Weight of the Earth
The Tape Journals of David Wojnarowicz

By David Wojnarowicz
Edited by Lisa Darms and David O’Neill
Introduction by David Velasco

Audio journals that document Wojnarowicz’s turbulent attempts to understand his anxieties and passions, and tracking his thoughts as they develop in real time.

In these moments I hate language. I hate what words are like, I hate the idea of putting these preformed gestures on the tip of my tongue, or through my lips, or through the inside of my mouth, forming sounds to approximate something that’s like a cyclone, or something that’s like a flood, or something that’s like a weather system that’s out of control, that’s dangerous, or alarming…. It just seems like sounds that have been uttered back and forth maybe now over centuries. And it always boils down to the same meaning within those sounds, unless you’re more intense uttering them, or you precede them or accompany them with certain forms of violence.—from The Weight of the Earth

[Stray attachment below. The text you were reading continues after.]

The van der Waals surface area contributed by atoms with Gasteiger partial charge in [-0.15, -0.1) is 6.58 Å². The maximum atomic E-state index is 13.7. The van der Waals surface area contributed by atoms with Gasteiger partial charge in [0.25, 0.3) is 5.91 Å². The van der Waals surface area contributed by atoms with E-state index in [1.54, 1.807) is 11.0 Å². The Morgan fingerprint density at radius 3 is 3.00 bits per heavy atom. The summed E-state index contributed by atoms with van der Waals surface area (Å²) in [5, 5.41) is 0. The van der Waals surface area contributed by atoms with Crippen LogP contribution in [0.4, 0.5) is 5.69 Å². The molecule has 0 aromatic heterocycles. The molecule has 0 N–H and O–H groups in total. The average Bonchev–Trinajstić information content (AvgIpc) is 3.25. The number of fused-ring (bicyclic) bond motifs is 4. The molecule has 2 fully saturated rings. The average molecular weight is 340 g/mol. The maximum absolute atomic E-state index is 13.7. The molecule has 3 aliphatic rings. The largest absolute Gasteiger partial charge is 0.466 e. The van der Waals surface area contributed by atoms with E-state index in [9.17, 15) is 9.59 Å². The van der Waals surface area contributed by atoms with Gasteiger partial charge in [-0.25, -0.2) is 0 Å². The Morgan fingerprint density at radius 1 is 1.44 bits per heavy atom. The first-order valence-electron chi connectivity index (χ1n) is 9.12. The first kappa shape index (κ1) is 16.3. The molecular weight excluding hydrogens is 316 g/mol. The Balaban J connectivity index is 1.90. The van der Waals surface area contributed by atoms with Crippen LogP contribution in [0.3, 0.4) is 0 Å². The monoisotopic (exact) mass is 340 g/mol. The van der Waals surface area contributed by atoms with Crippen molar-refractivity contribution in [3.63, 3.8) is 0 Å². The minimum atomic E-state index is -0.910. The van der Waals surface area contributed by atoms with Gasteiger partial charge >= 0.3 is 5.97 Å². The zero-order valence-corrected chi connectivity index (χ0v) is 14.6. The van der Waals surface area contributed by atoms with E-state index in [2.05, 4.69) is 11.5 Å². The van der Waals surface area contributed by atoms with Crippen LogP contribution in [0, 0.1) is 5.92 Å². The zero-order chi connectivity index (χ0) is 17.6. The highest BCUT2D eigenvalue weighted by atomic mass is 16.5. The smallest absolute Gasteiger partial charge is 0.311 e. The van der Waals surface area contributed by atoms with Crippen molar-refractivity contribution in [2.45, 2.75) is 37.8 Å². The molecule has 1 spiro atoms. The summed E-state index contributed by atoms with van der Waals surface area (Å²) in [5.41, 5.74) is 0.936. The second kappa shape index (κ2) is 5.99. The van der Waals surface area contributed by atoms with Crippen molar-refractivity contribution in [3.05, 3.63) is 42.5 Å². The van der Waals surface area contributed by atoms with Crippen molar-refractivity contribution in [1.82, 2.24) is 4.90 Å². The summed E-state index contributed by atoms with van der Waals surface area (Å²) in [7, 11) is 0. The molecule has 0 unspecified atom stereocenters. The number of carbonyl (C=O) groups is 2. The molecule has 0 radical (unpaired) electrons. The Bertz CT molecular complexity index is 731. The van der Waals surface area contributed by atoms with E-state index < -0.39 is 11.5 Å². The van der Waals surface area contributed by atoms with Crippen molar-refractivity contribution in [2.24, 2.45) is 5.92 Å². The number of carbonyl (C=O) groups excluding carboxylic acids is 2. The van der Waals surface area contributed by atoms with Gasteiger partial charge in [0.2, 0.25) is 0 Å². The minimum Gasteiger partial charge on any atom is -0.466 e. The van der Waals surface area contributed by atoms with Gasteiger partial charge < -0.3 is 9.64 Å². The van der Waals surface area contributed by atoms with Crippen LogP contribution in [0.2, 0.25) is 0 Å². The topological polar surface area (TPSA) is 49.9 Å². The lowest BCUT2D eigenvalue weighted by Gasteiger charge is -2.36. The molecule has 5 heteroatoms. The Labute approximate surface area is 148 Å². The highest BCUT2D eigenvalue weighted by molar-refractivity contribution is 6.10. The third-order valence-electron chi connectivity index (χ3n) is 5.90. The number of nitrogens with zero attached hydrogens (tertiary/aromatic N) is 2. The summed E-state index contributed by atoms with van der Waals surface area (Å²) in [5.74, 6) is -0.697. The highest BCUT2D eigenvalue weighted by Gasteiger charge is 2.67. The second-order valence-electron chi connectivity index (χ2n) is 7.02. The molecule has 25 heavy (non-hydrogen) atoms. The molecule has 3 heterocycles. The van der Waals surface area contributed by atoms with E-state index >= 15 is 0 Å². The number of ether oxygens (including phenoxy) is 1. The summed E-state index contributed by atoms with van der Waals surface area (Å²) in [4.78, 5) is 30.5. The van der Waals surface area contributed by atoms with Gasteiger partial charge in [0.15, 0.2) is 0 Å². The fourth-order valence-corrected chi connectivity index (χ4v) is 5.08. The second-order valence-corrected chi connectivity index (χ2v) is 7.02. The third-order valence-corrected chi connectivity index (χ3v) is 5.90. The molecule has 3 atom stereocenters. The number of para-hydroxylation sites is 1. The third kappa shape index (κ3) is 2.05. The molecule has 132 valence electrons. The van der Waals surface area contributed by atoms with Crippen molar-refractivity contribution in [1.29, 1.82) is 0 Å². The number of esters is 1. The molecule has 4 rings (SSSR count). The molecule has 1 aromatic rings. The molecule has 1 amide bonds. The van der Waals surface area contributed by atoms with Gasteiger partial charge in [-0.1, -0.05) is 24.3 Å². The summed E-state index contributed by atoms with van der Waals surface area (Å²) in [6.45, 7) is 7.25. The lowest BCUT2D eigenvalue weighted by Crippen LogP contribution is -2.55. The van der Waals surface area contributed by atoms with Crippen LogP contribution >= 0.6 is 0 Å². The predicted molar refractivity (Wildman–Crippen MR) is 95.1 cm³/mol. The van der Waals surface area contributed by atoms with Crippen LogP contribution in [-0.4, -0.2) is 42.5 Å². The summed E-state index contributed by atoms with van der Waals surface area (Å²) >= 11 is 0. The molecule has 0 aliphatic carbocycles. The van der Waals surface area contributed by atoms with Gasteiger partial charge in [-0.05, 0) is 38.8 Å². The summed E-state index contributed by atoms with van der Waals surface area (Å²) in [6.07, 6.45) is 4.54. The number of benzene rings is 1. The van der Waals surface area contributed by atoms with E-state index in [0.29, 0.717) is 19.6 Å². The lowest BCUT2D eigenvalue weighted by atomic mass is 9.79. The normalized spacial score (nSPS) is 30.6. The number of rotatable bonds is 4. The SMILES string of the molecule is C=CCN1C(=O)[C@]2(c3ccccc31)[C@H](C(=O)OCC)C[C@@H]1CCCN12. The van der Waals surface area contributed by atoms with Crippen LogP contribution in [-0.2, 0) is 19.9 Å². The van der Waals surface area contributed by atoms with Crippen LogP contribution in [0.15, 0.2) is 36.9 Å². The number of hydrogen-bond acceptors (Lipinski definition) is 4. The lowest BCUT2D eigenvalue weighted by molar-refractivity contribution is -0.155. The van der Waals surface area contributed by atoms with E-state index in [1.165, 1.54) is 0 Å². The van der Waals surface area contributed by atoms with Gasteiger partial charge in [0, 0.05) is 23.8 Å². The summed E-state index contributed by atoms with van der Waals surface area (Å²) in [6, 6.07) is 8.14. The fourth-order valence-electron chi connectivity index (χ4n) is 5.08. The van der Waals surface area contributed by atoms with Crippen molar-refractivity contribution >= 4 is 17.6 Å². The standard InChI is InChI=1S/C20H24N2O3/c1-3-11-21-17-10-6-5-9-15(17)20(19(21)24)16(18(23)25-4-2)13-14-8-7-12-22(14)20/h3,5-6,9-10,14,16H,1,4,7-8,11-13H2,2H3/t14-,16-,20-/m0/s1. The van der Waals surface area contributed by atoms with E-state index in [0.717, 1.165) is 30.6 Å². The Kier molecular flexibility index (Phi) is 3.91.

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David Wojnarowicz

A Definitive History of Five or Six Years on the Lower East Side

Edited by Giancarlo Ambrosino
Chris Kraus, Hedi El Kholti and Justin Cavin, Co-editors
Interviews by Sylvère Lotringer
Afterword by Jennifer Doyle

In February 1991, the artist David Wojnarowicz (1954-1992) and the philosopher Sylvère Lotringer met in a borrowed East Village apartment to conduct a long-awaited dialogue on Wojnarowicz’s work. Wojnarowicz was then at the peak of his notoriety as the fiercest antagonist of morals crusader Senator Jesse Helms—a notoriety that Wojnarowicz alternately embraced and rejected. Already suffering the last stages of AIDS, David saw his dialogue with Lotringer as a chance to set the record straight on his aspirations, his personal history, and his political views. The two arranged to have this three-hour dialogue video-recorded by a mutual friend, the artist Marion Scemama.

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